This is another one of my faves. Renewable resources are all around us, although we don’t always recognize them. But once you put your mind to it, you can become quite creative in your hunt for resources to use in your permaculture system. Let’s start with the obvious one: compost.
Compost is everywhere. It happens in your gutters, it happens in the garden, and if you’re as bad a housekeeper as I am, it happens in your fridge. HA!
Leaves, grass and weed clippings, chicken feathers, bones, wood chips, etc. – all great stuff for the compost.
So what other renewable resources should we be on the look out for? Another obvious one is energy. Energy from the sun and the wind can be captured and stored. And I know that there are more and more different ways of capturing energy coming out every day. I’m excited about the future of renewable energy.
Water is another big one. Sure, it’s easy to hook up to city water and turn on a tap. But are there other water sources available to you? And how can you value your water? Greywater systems, ponds and dams, and rainwater catchment systems are a big part of taking care of your water needs while also being resourceful in ways to extend its use.
Building is another area where you can think about using and valuing renewable resources and services. Environmentally friendly building materials made out of renewables such as hemp, recycled building materials, and clever design are all ways to make a small impact in a big way.
Another resource is people. Now, we don’t want to use people in a negative way, or they might not be renewable! You want to make sure they’ll come back again. So be sure to value them, and make them want to come back.
And of course, there are the animals. Chickens, goats, ducks, cows – all can provide invaluable services beyond just food, from eating pests to clearing land. If you take care of your animals, your animals will take care of you. Give them the food they love, a comfortable place to sleep and hide from predators, and the freedom to be animals, and they will become some of your best farm helpers.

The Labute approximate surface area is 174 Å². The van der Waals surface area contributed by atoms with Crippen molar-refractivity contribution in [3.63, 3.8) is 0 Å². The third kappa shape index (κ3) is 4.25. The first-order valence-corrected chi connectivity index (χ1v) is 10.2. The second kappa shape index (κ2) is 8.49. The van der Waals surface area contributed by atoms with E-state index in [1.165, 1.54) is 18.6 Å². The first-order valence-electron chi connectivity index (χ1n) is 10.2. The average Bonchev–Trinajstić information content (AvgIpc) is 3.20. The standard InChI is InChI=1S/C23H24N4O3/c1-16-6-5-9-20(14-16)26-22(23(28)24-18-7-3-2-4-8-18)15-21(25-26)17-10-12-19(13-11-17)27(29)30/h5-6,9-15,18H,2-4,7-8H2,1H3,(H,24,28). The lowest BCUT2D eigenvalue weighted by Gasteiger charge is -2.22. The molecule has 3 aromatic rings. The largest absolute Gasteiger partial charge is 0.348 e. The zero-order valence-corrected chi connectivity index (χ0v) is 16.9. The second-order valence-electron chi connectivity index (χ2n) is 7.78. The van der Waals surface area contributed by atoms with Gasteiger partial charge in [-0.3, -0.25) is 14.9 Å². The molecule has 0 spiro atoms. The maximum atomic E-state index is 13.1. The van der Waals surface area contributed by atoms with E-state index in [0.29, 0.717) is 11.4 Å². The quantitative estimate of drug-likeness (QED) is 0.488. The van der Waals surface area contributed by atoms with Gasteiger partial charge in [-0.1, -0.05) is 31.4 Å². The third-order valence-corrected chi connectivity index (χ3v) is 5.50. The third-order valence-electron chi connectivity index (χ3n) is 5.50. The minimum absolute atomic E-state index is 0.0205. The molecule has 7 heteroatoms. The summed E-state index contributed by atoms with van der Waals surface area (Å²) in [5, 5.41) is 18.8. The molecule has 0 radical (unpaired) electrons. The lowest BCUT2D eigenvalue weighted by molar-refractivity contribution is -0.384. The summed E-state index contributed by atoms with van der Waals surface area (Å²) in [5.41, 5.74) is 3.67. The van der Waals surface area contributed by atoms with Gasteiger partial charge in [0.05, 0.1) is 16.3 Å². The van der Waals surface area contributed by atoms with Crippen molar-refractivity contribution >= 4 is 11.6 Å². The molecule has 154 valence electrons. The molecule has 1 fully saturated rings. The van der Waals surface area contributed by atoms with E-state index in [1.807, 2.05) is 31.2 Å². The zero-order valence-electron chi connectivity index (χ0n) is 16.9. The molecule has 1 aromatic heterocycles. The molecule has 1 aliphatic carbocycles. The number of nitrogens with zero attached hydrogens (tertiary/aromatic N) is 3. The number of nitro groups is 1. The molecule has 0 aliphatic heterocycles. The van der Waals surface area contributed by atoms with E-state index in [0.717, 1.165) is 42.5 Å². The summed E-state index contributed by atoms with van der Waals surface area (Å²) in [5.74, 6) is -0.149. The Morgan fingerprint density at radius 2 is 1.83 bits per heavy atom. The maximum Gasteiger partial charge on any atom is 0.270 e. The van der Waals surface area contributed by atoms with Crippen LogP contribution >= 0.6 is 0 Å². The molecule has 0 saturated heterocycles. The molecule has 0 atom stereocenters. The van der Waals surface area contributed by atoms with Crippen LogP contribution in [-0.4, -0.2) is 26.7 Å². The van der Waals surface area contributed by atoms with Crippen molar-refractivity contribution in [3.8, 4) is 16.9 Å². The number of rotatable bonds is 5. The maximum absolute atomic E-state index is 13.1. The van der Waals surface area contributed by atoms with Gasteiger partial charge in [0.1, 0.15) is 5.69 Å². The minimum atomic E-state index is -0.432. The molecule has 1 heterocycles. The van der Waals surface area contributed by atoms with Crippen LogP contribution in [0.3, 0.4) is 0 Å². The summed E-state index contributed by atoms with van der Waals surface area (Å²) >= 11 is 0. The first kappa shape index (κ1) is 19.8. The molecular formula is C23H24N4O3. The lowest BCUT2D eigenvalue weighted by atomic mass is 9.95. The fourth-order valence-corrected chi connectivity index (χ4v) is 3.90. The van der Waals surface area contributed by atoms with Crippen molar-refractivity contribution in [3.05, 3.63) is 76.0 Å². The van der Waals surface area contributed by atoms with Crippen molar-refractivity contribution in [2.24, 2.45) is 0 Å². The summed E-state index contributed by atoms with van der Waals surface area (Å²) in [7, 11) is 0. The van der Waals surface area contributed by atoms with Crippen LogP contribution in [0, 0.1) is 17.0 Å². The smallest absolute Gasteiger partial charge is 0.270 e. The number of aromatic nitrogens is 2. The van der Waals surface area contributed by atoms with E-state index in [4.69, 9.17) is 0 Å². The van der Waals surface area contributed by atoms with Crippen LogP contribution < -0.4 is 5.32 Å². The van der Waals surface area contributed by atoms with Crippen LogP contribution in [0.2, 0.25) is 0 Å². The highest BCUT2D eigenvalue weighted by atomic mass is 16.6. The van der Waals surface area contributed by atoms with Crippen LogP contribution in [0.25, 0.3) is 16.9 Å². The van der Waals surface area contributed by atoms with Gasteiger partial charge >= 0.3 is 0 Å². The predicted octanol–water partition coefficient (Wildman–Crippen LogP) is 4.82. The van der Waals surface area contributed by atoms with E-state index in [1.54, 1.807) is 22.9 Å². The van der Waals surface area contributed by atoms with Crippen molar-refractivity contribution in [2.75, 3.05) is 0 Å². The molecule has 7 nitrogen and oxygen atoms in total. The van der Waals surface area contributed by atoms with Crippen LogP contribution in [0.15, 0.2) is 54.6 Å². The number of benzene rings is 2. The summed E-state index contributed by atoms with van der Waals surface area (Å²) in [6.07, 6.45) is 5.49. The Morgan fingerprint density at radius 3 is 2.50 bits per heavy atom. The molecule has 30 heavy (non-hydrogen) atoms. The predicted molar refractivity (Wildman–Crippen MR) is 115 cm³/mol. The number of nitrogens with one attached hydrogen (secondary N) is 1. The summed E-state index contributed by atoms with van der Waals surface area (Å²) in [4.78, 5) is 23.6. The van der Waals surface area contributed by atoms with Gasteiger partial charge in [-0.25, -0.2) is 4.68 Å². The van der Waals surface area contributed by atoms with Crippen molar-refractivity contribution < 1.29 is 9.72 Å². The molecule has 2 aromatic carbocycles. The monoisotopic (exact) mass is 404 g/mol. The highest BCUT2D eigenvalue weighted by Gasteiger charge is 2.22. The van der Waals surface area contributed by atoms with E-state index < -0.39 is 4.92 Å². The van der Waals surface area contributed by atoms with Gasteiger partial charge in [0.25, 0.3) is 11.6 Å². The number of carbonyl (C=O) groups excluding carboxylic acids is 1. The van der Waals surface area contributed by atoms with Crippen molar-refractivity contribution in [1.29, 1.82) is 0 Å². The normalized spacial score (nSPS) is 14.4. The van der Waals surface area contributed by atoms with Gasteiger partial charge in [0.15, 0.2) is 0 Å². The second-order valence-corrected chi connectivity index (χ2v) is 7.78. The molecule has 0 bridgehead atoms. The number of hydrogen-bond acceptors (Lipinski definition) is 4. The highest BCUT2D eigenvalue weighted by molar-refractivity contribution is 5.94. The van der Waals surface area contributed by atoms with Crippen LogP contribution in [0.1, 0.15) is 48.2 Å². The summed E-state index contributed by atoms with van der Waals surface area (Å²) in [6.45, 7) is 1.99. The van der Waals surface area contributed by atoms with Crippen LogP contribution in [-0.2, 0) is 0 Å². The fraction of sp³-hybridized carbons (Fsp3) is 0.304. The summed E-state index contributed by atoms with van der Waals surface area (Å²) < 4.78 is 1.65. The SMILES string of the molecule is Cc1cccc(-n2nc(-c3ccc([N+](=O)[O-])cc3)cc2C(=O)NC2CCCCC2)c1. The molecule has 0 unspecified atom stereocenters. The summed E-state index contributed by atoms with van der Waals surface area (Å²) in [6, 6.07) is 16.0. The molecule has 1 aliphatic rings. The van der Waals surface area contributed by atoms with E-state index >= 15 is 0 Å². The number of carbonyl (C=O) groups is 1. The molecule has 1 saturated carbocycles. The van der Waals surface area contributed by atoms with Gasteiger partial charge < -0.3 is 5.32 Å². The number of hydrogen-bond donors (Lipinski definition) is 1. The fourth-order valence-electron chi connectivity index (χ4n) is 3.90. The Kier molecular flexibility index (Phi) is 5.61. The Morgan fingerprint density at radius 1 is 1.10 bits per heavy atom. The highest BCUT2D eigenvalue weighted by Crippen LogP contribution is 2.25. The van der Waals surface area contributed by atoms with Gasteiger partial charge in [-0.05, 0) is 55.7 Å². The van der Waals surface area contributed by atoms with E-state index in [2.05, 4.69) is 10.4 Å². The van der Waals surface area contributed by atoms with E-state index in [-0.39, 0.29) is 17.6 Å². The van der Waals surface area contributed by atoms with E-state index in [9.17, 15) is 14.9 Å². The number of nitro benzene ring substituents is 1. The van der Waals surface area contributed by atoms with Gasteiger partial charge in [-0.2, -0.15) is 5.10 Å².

When we were building the garden here, we went on many a wander in the wilds to find resources. We needed old logs, leaves, greens, and any other organic material we could find.
But the catch is, we wanted to make sure that everything was free of pesticides, herbicides, and any other ‘cides that might be floating around out there. So we were careful about where we gathered our materials. And we really did have a lot of fun doing it.
It has become like a game. We’ll be driving down the road and one of us will shout, “Rocket fuel!” if we see some branches that would be great for the rocket stove; or “Compost!” if we see some particularly juicy bits for adding to the piles.
I have a real love of scavenging. It’s so fun. When we go out on our walks with the dog – and our elk poo gathering forays – we often come upon a sad sight: piles of garbage that people have dumped out in the woods, or some other out-of-the-way place. It really is disgraceful. BUT! We have also found useful things in our travels.
Just today I got some rope, and Rich found a piece of metal he needed for a project. There are also a bunch of bricks there that could come in handy; and a pile of wood that will be perfect for the rocket stove. Seems to be a favorite dumping spot, and we visit often.
At the moment I am wearing a pair of black leggings that we found in a pile of ‘stuff’ someone dumped. In that same trip we got two pairs of gloves, three other pairs of leggings, a couple of t-shirts, and a king-sized quilt. Bonanza! I love free stuff. I’ll take some photos next time I’m out and about.
Now remember, when you’re setting up your systems, you might have to use some non-renewable resources. And that’s okay. What the world needs is millions of people doing this imperfectly, rather than just a few people doing it perfectly. It’s trying, over and over again, that will make this world a better place.
There are innumerable renewable resources (say that 5 times fast) and services in the world. Many of them are free, and all of them should be used responsibly. Hopefully some day we will learn to use only what we need, conserve where we can, reuse where possible, and not be greedy. In the meantime, we just do the best we can. : )
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